It began with a fluffy puppy named Patches.
Bette Green had never had a dog before, not even as a kid. But with two children of her own, she and her husband, Walter, were looking for a family dog.
"I just wanted a small, low-maintenance dog; and my mother-in-law bought us an Old English Sheepdog puppy. That was Patches."
Green knew nothing about the breed, and did not know that Patches was going to turn out to be the opposite of her wishes.
Small? Old English Sheepdogs grow to be 60 to 100 pounds, with a height of 22 inches and up for the male. Low-maintenance? Old English Sheepdogs are "very high energy," Green said. "They're just active all the time. They're herding dogs; they want something to do."
They're also high maintenance in terms of grooming; they can grow very long coats, with fur covering the face and eyes. "I tell people, you either need to know how to groom or you need to have the money to have somebody do it."
There was one more thing she didn't know at the time: that she would grow to love that dog so much.
"We were absolutely hooked," Green said.
They got Patches in 1985. While he remained strictly a companion dog, Green got involved in obedience and conformation competition with her second Old English, a show dog. She remained involved in that world for two decades or so, then got involved in dog ability.
"I'm still involved somewhat in conformation, but my real love is the agility world, so that's what I compete in now and that's what I train," she said. Behind her home in Falcon is an indoor arena for agility training.
It was at a conformation show in California –- "probably '98 or so" –- that she came across an Old English Sheepdog rescue. There was no such group back in Colorado that she knew of, so she decided she needed to go home and start one herself.
Green founded Old English Sheepdog Rescue of Colorado Inc., in 1999. While she obviously saw a need for such a group, she figured it would not be overly busy. The Old English Sheepdog, after all, is not a breed you see that much out and about, she said.
But the need was indeed out there –- and greater than she figured. For the first 15 years or so, the group took in, cared for and adopted out 40 to 50 dogs a year. "That's a lot for a breed-specific rescue," Green noted. Things have slowed down in recent years –- until this year, when the pace picked up again.
Today, she typically learns about dogs in need through email and the Internet. In the beginning, though, she contacted shelters in the area and elsewhere in Colorado "to let them know I was out there,” Green said. “They would contact me if they had a dog or let other people know. I would go and take the dogs in, same thing I do now and evaluate them, see what they need medically — do they need shots, spay or neuter."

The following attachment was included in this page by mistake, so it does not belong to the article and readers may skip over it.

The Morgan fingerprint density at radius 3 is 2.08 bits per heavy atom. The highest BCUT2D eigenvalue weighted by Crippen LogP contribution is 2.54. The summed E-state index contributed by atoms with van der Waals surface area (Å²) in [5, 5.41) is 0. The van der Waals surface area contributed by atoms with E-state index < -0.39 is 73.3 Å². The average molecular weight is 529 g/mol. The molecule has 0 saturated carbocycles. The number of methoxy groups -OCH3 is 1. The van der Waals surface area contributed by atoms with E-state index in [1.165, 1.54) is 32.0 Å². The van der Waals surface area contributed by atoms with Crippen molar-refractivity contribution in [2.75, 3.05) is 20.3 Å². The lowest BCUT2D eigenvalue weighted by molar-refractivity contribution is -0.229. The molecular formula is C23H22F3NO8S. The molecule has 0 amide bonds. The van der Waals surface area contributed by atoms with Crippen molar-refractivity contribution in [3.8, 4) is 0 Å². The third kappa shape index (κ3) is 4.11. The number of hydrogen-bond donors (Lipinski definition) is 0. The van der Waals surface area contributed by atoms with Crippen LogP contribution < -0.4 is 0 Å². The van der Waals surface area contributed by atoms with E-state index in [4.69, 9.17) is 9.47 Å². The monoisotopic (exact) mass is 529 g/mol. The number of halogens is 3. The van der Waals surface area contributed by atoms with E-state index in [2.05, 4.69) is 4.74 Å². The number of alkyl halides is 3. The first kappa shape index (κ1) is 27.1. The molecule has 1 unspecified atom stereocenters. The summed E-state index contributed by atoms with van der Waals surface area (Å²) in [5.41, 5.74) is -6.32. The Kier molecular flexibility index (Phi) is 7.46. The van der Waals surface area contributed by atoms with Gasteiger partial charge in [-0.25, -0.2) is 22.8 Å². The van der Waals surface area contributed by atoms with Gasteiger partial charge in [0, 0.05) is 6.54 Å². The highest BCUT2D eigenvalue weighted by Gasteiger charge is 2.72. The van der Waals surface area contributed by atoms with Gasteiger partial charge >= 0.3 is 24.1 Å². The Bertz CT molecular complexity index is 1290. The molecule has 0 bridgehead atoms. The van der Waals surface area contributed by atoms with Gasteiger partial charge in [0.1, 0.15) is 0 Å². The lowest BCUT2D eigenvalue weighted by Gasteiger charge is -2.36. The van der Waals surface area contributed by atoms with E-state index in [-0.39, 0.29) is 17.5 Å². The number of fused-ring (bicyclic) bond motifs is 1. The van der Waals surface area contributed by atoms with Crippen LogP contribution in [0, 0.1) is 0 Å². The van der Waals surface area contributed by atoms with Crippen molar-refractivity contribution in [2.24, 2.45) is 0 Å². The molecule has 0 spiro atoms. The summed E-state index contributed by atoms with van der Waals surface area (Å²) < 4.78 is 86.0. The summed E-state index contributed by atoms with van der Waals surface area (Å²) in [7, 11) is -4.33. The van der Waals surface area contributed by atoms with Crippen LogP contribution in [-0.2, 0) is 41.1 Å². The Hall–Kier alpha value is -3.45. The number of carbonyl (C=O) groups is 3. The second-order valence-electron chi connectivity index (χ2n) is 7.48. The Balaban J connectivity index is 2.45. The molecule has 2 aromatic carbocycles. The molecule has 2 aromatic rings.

There is typically a need for grooming as well. Once the dog is determined to be healthy and ready for adoption, the search is on for a suitable home. Green has volunteers and facilities that provide boarding or fostering during that search. While Green runs the rescue group and handles intake and placement of dogs, she doesn't do fostering herself. "I just find it's too hard on my own dogs to have dogs in and out," she said. (Green currently has three Old English Sheepdogs.)
Funding is always a challenge. Caring for the dogs, particularly those with health issues, can be costly. The group's annual picnic in September includes an auction, and sometimes the group produces and sells a calendar. Green has "a solid group of 15 volunteers that are always involved and always helping" and a broader base of supporters she can turn to in times of crisis. And those who adopt a dog are asked to make a $300 donation.
The stories don't always have a happy ending. One dog that was rescued from a shelter in Denver was thought to have kennel cough, but it turned out to be canine influenza. "Just a wonderful, wonderful dog," Green said –- but one that required extensive care, culminating in the use of human injectable drugs to clear its lungs. But once it was placed and taken off the drugs, it got sick again and had to be euthanized.
Such stories are overshadowed by "lots and lots" of happy endings, by the stories of dogs that find a perfect home and owners who fill a hole in their heart with the perfect dog. “That's what keeps you going," Green said.
To learn more about Old English Sheepdog Rescue of Colorado, visit http://www.facebook.com/groups/oescolorado/.
Bette Green started an Old English Sheepdog rescue in 1999 after falling in love with her first Sheepdog. She now has three — two of them shown in this photo. Photo by Bill Radford